Regulatory molecule Functional classification 5 mM Bu for 6hr in HT29 cells 5 mM Bu for 15hr in HT29 cells 5 mM Bu for 48hr in HT29 cells HT29-BR cells after 48hr Target molecules in dataset
    TGM2 enzyme 2.058 2.813 2.630   BCL6,CFLAR,HIP1,MERTK,POR,PTGS1,SMPD1,TTC27,UBXN8
    MGEA5 enzyme -3.317       AKT1S1,CAV1,CREB3L2,CYFIP2,EPHB3,KREMEN1,RAP2A,SERPINB9,TAF5L,TIMP2,TUBA1A
    KDM5B transcription regulator   3.330 3.970 3.601 AURKA,BUB1B,CCNB1,CDCA3,DLGAP5,FBXO5,HMMR,KIF2C, MCM2,MCM3,NCAPH,NDC80,SAT1,SWAP70,TTK
    TP53 transcription regulator   4.517 5.012 5.745 AURKA,BIRC5,BUB1,BUB1B,CCNB1,CDC20,CDC25A,CDC6,CDKN1A,CHEK1,FEN1,HMMR,KIF23,MCM2,MCM3,MCM4,MCM6,MCM7,NDC80,NDRG1,PEG10,PRC1,PROM1,RFC3,TNFRSF10B,TNFSF9
    CDKN1A kinase   2.183 2.395   BIRC5,CCNB1,CDC25A,CDKN1A,CHEK1,DUSP1,FOXM1,RRM1
    FOXM1 transcription regulator   -2.583 -3.075 -3.075 BIRC5,BUB1B,CCNB1,CDC20,CDKN1A,FOXM1,PRC1
    EIF4G1 translation regulator   -2.000 -2.236 -2.449 BIRC5,BRCA2,CHEK1,RAD51
    BRD4 kinase   -2.236     CDC25A,MYB,SLC38A5,SRM,TTC27
    FOXO1 transcription regulator     -2.891 -3.302 BIRC5,CCNB1,CENPF,DLGAP5,KIF11,KIF18A,MCM5,NEK2,NUSAP1,PRC1,SPC25,TXNIP
    CCNK other     -2.376 -2.376 BRCA1,FANCD2,FANCI,POLA2,RFC5,UBE2T
    S100A6 transporter     -2.236 -2.236 AURKA,CENPA,NCAPH,NEK2,TYMS
    CD24 other     -2.236 -2.236 DEPDC1B,HMMR,KIF18A,SMC4,TOP2A
    UXT other       2.214 BUB1,CDC6,CHEK1,GTSE1,TTK
    NCOA3 transcription regulator       -2.000 CCDC80,CDC25A,CDC6,MCM7

    Comparison between HT29 cells and HT29-BR cells at 0 hr

    ANOVA analysis of gene expression profiles indicated that 942 genes were differentially expressed at 0hr between HT29 and HT29-BR cells (FDR <1%, fold change >±2) (Supplementary table 3). Gene ontology analysis classified these genes into the four functional categories including enzyme activity (19%), transporter activity (9%), transcription regulation (8%), and kinase activity (5%) (Supplementary figure 2). This indicates that a range of different cellular processes are involved in the acquisition of butyrate resistance in HT29 cells. A large proportion of differentially expressed genes (43%) could not be accurately classified into any known functional category.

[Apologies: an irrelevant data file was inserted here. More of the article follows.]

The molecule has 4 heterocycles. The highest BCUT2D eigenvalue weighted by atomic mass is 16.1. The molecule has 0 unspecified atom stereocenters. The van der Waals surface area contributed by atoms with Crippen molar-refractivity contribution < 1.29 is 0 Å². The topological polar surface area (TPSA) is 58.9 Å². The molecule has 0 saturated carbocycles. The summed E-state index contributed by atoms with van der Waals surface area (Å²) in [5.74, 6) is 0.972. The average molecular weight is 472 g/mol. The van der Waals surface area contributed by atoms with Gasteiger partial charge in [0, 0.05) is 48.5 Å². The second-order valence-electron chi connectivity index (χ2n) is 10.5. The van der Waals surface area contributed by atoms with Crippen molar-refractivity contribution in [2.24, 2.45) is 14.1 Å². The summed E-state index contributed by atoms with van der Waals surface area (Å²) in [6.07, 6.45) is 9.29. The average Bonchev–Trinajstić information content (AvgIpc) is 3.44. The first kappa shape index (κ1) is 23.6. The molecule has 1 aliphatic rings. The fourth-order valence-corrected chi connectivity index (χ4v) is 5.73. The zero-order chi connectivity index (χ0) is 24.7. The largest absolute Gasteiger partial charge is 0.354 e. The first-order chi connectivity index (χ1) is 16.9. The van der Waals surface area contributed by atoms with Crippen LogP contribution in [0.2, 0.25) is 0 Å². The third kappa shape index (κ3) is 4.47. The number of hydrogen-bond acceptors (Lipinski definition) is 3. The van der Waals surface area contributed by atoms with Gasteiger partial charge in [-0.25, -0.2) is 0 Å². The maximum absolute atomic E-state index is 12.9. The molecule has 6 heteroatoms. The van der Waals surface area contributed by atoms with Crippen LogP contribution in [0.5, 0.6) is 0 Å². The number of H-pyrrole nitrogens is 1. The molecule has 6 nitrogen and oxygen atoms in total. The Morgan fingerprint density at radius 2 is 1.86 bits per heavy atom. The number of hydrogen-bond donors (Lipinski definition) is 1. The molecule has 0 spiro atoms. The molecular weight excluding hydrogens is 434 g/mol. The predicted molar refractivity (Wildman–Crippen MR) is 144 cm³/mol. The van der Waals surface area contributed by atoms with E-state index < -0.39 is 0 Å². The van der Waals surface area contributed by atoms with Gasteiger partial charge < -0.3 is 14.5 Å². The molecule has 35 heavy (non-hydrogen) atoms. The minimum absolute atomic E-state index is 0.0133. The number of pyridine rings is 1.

Pathway analysis determined that the majority of genes were involved in tumorigenesis (125 genes, 13%) and that 40 genes (4%) were involved in CRC specifically (Supplementary table 4). Furthermore, EGF was identified as a core node, implicating the EGF signalling network as a potentially significant factor in the acquisition of butyrate resistance in HT29 cells (Figure 2). The expression of EGF was up-regulated 3.5 fold in the HT29-BR cells. The expression of a number of downstream targets of EGF signalling were also identified as being up-regulated in the HT29-BR cells indicating hyperactivity of the EGF signalling network in this cell line.

    Figure 2. Gene expression network indicating EGF as a central node and switched on in HT29-BR cells when compared with HT29 cells. Green and red shading indicate genes that are up- and down-regulated in HT29-BR cells respectively when compared to HT29 cells.
    Figure 2.

    Time Course Analysis of HT29-BR Cells

    ANOVA analysis revealed that for HT29-BR cells at 15 and 48 hrs, 17 genes and 227 genes were differentially expressed respectively when compared to HT29-BR cells at 0 hr (FDR <1%, fold change >±2) (Supplementary table 3). Comparison of the 0.5 and 6 hr time points to 0 hr, showed no significant differences in gene expression. These results indicate that the greatest observable difference in gene expression occurs between HT29 and HT29-BR cells (i.e. t=0 hr) and that minimal change in gene expression occur over time (i.e. up to t=48 hr) in the HT29-BR cells under the cell culture conditions used in this study (Supplementary figure 1).

    Of the 17 genes differentially expressed at 15 hrs, 11 of these are involved in DNA replication and the DNA damage response, including 6 genes that are components of the minichromosome maintenance complex (MCM) (Figure 3). Other DNA repair genes identified include CDC45, CHEK1, TYMS, UNG and UHRF1. All 11 genes were down-regulated to a greater extent at 48 hrs in the HT29-BR cells with the exception of UNG where a minimal change in expression was detected.